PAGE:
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Catecholamine-containing proteins from the pharate pupal cuticle of the tobacco hornworm, Manduca sexta

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Three catecholamine-containing proteins from tanning, pharate pupal, abdominal cuticle of the tobacco hornworm, Manduca sexta, have been purified to apparent homogeneity and characterized. These proteins have apparent molecular masses of 32, 41 and 48 kDa and were shown by liquid chromatography-electrochemical analysis, after heating in 1 M acetic acid at 110 degrees C, to release N-beta-alanylnorepinephrine (NBANE). NBANE is a hydrolysis product of N-beta-alanyldopamine (NBAD) that is bonded covalently at the beta-side-chain carbon to amino acid residues of cuticular proteins. Amino acid compositional analysis revealed that MS-PCP32 (32 kDa) has a high content of alanine (25.6%), valine (13.1%), proline (10.8%) and glycine (10%), a low level of phenylalanine, and no detectable tyrosine or methionine. In contrast, MS-PCP41 (41 kDa) had a much higher content of glycine (31.2%) and substantial levels of serine (9.2%), proline (10.2%) and glutamate/glutamine (10.6%), whereas tyrosine and phenylalanine were not detected. Two of the three purified proteins showed apparent similarities to each other in N-terminal amino acid sequences, and to several other known insect cuticular proteins. Proteins MS-PCP41 and MS-PCP48 had the characteristic GGX triplet repeat, which is found in a variety of cuticular proteins and may be important for protein folding appropriate for cuticular functions. Therefore, a diversity of cuticular proteins with different amino acid sequences and properties apparently are secreted into the presumptive pupal exocuticle. These then can form adducts and possible cross-links with NBAD through its quinonoid intermediates during cuticular sclerotization.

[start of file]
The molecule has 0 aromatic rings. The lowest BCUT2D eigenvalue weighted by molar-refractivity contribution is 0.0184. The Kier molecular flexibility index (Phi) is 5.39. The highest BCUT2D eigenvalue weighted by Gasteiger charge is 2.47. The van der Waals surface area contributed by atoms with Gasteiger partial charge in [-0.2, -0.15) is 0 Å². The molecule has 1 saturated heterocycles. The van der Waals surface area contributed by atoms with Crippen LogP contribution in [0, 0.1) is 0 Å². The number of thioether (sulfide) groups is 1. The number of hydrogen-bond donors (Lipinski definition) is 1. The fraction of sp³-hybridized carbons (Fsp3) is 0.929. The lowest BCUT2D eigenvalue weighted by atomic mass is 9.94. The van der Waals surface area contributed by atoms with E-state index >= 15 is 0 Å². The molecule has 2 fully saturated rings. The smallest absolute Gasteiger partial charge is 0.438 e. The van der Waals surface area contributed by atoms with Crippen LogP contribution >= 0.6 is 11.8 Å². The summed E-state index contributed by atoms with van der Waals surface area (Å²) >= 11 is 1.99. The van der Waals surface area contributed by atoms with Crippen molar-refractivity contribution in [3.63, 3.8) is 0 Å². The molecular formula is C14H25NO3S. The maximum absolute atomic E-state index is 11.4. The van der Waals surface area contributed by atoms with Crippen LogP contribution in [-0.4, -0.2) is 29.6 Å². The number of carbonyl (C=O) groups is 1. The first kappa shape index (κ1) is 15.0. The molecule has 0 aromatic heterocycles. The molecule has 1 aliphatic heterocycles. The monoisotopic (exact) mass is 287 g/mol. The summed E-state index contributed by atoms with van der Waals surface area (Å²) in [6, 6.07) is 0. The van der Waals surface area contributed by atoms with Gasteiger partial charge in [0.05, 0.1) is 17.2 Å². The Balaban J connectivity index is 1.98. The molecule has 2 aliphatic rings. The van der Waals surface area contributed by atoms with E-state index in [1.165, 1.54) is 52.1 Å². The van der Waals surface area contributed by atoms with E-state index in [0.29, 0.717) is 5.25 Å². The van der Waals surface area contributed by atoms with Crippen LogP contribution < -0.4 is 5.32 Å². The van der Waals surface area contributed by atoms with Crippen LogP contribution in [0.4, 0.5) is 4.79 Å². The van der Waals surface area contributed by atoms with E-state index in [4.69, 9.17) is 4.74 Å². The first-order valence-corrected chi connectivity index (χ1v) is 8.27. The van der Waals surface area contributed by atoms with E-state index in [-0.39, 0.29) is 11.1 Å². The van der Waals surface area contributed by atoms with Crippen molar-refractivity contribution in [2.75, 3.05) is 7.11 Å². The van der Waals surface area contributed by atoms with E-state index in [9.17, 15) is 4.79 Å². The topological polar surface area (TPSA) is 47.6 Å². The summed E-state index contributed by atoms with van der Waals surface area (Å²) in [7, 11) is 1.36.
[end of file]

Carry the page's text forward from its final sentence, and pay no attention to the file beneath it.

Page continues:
Okot-Kotber, B.M. , Morgan, T.D. , Hopkins, T.L. , Kramer, K.J.
Includes references
Insect biochemistry and molecular biology May 1996. v. 26 (5)
Journal Articles, USDA Authors, Peer-Reviewed
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